End of BA “Grandfather” tier rights

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This topic contains 28 replies, has 13 voices, and was last updated by  Cubpaws 28 May 2015
at 09:57
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Viewing 15 posts - 1 through 15 (of 29 total)

  • Anonymous

    lesmclaren
    Participant

    It seems that buried in the small print of the BA April “Enhancements” was the fact that members who live outside the UK and have very limited access to flight routes operated by BA unless they always fly through London lost there “Grandfather” rights [this is how BA referred to this] when I queried why my tier points needed had increased from 800 to 1500 and right in the middle of my earning year and without any prior notice!
    Once again BA are clearly penalising long standing and loyal [over 23 years in my case] passengers whose travel in mainly short haul.
    So regrettably after all these years its going to be goodbye to BA and I will switch my business to KLM who have a far fairer scheme and also offer me multiple arrival points in the UK. OK the KLM lounge at Schiphol may not be a patch on the BA “first” lounge at T5 but having said that the T5 “first” lounge is rapidly going downhill.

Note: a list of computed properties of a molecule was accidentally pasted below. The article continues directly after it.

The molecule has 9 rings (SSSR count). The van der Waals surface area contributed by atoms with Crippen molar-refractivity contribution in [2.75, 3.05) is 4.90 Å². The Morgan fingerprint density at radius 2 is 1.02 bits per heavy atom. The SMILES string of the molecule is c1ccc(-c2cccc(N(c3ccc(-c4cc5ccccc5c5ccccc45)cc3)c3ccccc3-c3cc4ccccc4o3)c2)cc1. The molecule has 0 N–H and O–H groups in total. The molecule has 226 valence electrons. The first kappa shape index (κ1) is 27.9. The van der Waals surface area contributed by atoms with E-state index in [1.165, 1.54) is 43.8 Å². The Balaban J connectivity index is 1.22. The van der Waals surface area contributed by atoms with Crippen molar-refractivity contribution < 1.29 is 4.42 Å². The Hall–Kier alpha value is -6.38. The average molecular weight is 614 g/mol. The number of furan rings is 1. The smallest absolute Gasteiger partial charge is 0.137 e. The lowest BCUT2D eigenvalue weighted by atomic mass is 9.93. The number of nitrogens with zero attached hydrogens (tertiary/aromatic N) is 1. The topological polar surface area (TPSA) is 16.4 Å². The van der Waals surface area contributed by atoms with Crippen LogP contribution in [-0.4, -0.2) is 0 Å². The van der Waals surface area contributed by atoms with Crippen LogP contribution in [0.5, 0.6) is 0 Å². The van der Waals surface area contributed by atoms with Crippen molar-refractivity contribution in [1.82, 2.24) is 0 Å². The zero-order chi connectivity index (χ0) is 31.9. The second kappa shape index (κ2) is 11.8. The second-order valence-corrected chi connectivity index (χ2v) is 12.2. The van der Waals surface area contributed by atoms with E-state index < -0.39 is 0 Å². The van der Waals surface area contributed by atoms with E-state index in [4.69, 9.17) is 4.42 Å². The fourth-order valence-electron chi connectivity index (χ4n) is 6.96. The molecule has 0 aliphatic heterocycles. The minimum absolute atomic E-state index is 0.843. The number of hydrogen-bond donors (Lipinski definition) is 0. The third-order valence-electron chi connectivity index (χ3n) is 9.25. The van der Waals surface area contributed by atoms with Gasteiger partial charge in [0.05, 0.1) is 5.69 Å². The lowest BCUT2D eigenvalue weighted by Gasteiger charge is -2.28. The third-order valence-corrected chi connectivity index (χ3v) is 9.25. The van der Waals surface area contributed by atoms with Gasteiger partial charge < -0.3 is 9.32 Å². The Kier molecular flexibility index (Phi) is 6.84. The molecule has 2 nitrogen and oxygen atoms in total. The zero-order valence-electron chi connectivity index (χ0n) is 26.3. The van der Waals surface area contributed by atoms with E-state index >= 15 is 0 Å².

One day BA will find out to their cost that loosing long standing and loyal customers is not really a very clever idea.


    SimonS1
    Participant

    Members were advised of this over 3 years ago now. I never understood why living outside the UK meant that members should benefit from lower thresholds.


    MartynSinclair
    Participant

    I too have the same issue – 800 to 1,500 to retain Gold. My view is it was good whilst it lasted and I too remember a thread from 3 years or so ago discussing the tier point increase (or equalisation) for European/Overseas based members.

    However, I still retain my European address as once or twice a year there are offers available to European members that are not available to UK based members.


    PeterCoultas
    Participant